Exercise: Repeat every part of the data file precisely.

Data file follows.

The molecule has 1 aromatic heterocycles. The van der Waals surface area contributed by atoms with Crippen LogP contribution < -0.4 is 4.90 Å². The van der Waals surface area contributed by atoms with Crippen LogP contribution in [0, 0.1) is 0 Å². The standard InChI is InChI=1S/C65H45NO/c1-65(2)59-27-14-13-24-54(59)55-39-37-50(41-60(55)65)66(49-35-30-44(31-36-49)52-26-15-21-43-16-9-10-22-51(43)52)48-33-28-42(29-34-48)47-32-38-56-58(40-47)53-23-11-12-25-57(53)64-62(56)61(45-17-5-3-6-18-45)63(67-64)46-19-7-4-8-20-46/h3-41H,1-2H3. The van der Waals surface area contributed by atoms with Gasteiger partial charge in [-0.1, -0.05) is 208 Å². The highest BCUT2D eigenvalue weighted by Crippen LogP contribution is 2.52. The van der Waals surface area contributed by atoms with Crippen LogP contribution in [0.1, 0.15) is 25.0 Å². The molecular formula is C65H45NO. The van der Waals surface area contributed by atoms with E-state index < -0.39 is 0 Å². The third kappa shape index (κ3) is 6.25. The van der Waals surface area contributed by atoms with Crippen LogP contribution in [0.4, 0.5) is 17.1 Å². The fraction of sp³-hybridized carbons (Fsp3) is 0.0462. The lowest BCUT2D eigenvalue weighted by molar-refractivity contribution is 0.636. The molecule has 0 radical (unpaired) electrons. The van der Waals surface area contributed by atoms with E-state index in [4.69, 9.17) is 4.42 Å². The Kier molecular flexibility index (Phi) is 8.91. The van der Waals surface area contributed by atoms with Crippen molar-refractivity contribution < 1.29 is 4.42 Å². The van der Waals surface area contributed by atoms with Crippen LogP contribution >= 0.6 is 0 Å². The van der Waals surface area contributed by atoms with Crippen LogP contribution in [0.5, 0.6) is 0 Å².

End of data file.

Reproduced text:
The molecule has 1 aromatic heterocycles. The van der Waals surface area contributed by atoms with Crippen LogP contribution < -0.4 is 4.90 Å². The van der Waals surface area contributed by atoms with Crippen LogP contribution in [0, 0.1) is 0 Å². The standard InChI is InChI=1S/C65H45NO/c1-65(2)59-27-14-13-24-54(59)55-39-37-50(41-60(55)65)66(49-35-30-44(31-36-49)52-26-15-21-43-16-9-10-22-51(43)52)48-33-28-42(29-34-48)47-32-38-56-58(40-47)53-23-11-12-25-57(53)64-62(56)61(45-17-5-3-6-18-45)63(67-64)46-19-7-4-8-20-46/h3-41H,1-2H3. The van der Waals surface area contributed by atoms with Gasteiger partial charge in [-0.1, -0.05) is 208 Å². The highest BCUT2D eigenvalue weighted by Crippen LogP contribution is 2.52. The van der Waals surface area contributed by atoms with Crippen LogP contribution in [0.1, 0.15) is 25.0 Å². The molecular formula is C65H45NO. The van der Waals surface area contributed by atoms with E-state index < -0.39 is 0 Å². The third kappa shape index (κ3) is 6.25. The van der Waals surface area contributed by atoms with Crippen LogP contribution in [0.4, 0.5) is 17.1 Å². The fraction of sp³-hybridized carbons (Fsp3) is 0.0462. The lowest BCUT2D eigenvalue weighted by molar-refractivity contribution is 0.636. The molecule has 0 radical (unpaired) electrons. The van der Waals surface area contributed by atoms with E-state index in [4.69, 9.17) is 4.42 Å². The Kier molecular flexibility index (Phi) is 8.91. The van der Waals surface area contributed by atoms with Crippen molar-refractivity contribution < 1.29 is 4.42 Å². The van der Waals surface area contributed by atoms with Crippen LogP contribution >= 0.6 is 0 Å². The van der Waals surface area contributed by atoms with Crippen LogP contribution in [0.5, 0.6) is 0 Å².